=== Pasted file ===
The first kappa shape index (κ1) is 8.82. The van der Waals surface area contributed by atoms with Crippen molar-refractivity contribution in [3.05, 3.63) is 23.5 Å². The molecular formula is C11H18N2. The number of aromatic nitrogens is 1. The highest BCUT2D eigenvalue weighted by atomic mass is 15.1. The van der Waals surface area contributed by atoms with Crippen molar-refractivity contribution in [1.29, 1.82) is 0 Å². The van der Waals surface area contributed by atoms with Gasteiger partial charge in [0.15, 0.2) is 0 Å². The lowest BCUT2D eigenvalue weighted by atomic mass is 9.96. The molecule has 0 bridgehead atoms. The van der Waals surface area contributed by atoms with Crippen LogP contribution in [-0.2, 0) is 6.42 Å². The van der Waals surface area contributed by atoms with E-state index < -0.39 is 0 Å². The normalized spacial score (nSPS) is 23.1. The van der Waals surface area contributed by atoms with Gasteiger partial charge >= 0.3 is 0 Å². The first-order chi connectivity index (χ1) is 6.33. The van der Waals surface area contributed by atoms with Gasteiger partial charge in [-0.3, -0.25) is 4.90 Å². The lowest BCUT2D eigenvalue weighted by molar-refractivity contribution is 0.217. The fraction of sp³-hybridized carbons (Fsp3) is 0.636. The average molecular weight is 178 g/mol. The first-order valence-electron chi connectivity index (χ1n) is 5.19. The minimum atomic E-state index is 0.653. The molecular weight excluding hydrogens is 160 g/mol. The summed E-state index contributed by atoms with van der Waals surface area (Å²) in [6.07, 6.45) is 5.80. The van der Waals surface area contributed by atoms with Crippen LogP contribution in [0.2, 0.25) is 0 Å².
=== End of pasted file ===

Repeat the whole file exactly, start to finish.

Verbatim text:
The first kappa shape index (κ1) is 8.82. The van der Waals surface area contributed by atoms with Crippen molar-refractivity contribution in [3.05, 3.63) is 23.5 Å². The molecular formula is C11H18N2. The number of aromatic nitrogens is 1. The highest BCUT2D eigenvalue weighted by atomic mass is 15.1. The van der Waals surface area contributed by atoms with Crippen molar-refractivity contribution in [1.29, 1.82) is 0 Å². The van der Waals surface area contributed by atoms with Gasteiger partial charge in [0.15, 0.2) is 0 Å². The lowest BCUT2D eigenvalue weighted by atomic mass is 9.96. The molecule has 0 bridgehead atoms. The van der Waals surface area contributed by atoms with Crippen LogP contribution in [-0.2, 0) is 6.42 Å². The van der Waals surface area contributed by atoms with E-state index < -0.39 is 0 Å². The normalized spacial score (nSPS) is 23.1. The van der Waals surface area contributed by atoms with Gasteiger partial charge >= 0.3 is 0 Å². The first-order chi connectivity index (χ1) is 6.33. The van der Waals surface area contributed by atoms with Gasteiger partial charge in [-0.3, -0.25) is 4.90 Å². The lowest BCUT2D eigenvalue weighted by molar-refractivity contribution is 0.217. The fraction of sp³-hybridized carbons (Fsp3) is 0.636. The average molecular weight is 178 g/mol. The first-order valence-electron chi connectivity index (χ1n) is 5.19. The minimum atomic E-state index is 0.653. The molecular weight excluding hydrogens is 160 g/mol. The summed E-state index contributed by atoms with van der Waals surface area (Å²) in [6.07, 6.45) is 5.80. The van der Waals surface area contributed by atoms with Crippen LogP contribution in [0.2, 0.25) is 0 Å².